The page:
At 11.30 this morning, a press conference was livestreamed from the Holy See Press Office to present the “Perosian Year”, celebrated on the occasion of the 150th anniversary of the birth of Msgr. Lorenzo Perosi, nineteenth-century maestro and director of the Pontifical Sistine Chapel Choir, to be inaugurated this coming 21 December.
The speakers were Msgr. Vincenzo Di Gregorio, dean of the Pontifical Institute for Sacred Music; dean of the Pontifical Institute of Sacred Music; Msgr. Carlos Alberto de Pinho Moreira Azevedo, delegate of the Pontifical Council for Culture; Msgr. Guido Pozzo, economic superintendent of the Pontifical Sistine Chapel Choir; Msgr. Marcos Pavan, maestro director of the Pontifical Sistine Chapel Choir; and Professor Daniele Maggiore, organizer and editor of the “Perosian Week” (14 to 21 December 2022).
The following is the intervention by Msgr. Vincenzo Di Gregorio:
Intervention of Msgr. Vincenzo Di Gregorio
How and why it was decided to celebrate a year dedicated to Lorenzo Perosi
When the first, timid torch was lit, which would gradually inspire enthusiasm among music lovers, to commemorate the one hundred and fiftieth anniversary of Lorenzo Perosi’s birth, the initiatives, as was to be expected, also touched the Pontifical Institute of Sacred Music. The question arose: what to say and remember about the maestro of Tortona? There are Nìnumerous and extensive publications concerning the epistolaries, paths and developments of a luminous and, in some ways, coherent career without internal fractures. But it is also necessary to offer, today, a faithful view of the character, which certainly does not offer an easy approach.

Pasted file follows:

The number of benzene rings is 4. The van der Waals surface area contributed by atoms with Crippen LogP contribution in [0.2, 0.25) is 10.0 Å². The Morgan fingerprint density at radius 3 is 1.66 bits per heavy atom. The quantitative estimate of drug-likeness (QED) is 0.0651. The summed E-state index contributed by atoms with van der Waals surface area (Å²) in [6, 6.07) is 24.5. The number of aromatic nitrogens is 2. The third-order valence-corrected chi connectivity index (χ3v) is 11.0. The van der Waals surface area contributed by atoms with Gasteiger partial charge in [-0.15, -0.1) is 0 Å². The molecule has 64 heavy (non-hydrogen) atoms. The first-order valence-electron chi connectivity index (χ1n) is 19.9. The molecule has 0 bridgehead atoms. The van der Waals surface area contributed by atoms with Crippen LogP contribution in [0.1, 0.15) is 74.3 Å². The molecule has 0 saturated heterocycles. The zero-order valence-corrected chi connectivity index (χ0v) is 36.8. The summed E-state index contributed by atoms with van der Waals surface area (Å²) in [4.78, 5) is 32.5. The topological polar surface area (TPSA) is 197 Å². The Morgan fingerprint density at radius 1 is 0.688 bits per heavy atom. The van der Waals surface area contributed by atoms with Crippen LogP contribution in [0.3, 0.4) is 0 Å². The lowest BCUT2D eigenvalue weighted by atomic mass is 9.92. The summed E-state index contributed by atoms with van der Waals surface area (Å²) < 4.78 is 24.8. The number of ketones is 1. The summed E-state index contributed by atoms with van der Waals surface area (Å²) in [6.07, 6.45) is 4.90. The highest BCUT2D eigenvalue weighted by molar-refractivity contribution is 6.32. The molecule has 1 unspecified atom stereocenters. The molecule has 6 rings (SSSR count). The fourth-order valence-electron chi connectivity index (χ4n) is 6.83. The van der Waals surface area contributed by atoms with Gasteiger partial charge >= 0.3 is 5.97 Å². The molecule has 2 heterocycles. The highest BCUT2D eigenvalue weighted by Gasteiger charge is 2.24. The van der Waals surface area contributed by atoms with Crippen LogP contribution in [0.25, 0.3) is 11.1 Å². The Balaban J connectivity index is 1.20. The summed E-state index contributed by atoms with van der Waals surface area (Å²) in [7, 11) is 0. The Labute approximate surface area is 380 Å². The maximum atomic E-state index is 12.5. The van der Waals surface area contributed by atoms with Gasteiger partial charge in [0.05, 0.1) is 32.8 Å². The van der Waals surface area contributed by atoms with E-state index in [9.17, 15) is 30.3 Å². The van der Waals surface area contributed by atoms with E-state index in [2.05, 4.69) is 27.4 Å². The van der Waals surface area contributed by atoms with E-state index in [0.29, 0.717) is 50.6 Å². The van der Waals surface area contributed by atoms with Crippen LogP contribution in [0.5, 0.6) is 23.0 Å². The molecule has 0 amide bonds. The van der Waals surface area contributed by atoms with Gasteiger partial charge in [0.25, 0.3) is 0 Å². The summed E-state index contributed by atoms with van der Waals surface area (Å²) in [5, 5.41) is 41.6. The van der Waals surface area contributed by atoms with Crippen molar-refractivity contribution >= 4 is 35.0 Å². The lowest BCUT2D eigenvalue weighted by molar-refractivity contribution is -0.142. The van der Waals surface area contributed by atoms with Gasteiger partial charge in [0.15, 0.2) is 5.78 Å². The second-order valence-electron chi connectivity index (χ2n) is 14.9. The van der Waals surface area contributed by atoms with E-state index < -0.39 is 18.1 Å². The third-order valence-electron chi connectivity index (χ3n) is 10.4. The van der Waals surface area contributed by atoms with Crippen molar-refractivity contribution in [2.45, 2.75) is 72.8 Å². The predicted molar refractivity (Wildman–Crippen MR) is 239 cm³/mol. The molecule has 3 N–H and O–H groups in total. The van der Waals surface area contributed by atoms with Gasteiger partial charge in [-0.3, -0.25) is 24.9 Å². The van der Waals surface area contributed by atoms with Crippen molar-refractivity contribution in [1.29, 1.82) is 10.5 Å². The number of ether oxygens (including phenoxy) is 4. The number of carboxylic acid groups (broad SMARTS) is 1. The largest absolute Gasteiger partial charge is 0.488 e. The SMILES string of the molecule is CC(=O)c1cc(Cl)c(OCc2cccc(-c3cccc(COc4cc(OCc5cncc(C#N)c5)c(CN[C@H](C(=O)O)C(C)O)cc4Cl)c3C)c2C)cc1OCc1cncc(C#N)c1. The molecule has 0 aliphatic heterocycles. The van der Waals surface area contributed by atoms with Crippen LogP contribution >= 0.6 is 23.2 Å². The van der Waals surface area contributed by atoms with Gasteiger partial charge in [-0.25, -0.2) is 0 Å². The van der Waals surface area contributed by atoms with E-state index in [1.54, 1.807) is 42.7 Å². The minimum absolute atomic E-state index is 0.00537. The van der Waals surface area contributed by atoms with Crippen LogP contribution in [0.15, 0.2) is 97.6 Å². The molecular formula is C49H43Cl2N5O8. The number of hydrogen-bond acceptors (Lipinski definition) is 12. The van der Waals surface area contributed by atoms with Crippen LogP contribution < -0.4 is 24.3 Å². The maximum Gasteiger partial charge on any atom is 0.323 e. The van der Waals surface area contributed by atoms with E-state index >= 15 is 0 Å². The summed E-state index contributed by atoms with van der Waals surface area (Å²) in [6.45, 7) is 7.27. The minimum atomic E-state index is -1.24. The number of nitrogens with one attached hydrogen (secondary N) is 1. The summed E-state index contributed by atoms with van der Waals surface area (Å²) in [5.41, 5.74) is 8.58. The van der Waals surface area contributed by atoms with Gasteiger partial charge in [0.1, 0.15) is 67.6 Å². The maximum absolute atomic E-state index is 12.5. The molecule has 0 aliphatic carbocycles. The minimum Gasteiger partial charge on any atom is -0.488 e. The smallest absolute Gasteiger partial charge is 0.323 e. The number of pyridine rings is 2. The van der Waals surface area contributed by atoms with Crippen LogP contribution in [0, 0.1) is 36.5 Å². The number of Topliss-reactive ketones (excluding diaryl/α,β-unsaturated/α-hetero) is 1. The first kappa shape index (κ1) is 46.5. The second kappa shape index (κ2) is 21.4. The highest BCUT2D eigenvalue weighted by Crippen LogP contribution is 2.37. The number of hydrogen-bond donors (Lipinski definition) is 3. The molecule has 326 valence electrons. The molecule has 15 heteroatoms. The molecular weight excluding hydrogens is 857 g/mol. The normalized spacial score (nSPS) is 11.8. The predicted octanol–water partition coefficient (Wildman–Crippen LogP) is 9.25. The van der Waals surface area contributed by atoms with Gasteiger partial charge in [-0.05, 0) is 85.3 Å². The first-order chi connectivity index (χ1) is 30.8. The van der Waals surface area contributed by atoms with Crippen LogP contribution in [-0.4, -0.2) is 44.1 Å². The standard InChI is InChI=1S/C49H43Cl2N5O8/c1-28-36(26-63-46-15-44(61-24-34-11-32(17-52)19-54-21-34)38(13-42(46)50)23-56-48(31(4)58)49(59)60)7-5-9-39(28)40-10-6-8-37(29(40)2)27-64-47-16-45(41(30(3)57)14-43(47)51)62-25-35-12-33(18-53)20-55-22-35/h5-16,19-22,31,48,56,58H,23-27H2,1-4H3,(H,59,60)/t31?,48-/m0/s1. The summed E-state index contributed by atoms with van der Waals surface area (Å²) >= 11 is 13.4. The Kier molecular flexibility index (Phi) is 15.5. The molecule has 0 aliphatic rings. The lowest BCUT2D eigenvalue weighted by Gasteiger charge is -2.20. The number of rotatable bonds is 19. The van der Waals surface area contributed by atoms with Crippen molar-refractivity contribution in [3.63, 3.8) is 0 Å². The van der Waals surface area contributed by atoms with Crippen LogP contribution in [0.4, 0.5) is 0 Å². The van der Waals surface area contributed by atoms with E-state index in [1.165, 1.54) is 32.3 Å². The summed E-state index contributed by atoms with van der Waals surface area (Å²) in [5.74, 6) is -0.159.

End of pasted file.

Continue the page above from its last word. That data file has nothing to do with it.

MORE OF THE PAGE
Lorenzo Perosi is a complex and complicated figure for two reasons:
a. The first reason is linked to his life experience as a priest following a professional musical path of great depth: he was not a priest who knew about music, not a priest who had carried out important musical studies and had acquired significant professional skills in music. He was a musician, a composer, an artist. All this made him, as happens to all artists, transcendent in relation to canons and stereotypes.
b. The second reason is constituted by musical/cultural, ecclesial and ecclesiastical contexts that, as soon as one considers his human and musical poetics, place him at the nerve centre of the Church (he was the “perpetual” director of the Pontifical Sistine Chapel Choir) but, in other respects, at the margins.
The Roman Catholic Church of Lorenzo Perosi. The Church of Lorenzo Perosi was the western Church caught between the last flare-ups of the anticlerical Risorgimento, the crushing internal troubles - the outcome of the dangerously lacerating vicissitudes of Modernism - and the anxieties of that new century that just after its midpoint would be the womb of the startling novelties of the pontificate of John XXIII and the Second Vatican Council.
Lorenzo Perosi: do we really know him? Barely a hundred and twenty years separate us from 1902, when Leo XIII ordered the dismissal of castrato sopranos from the Sistine Chapel.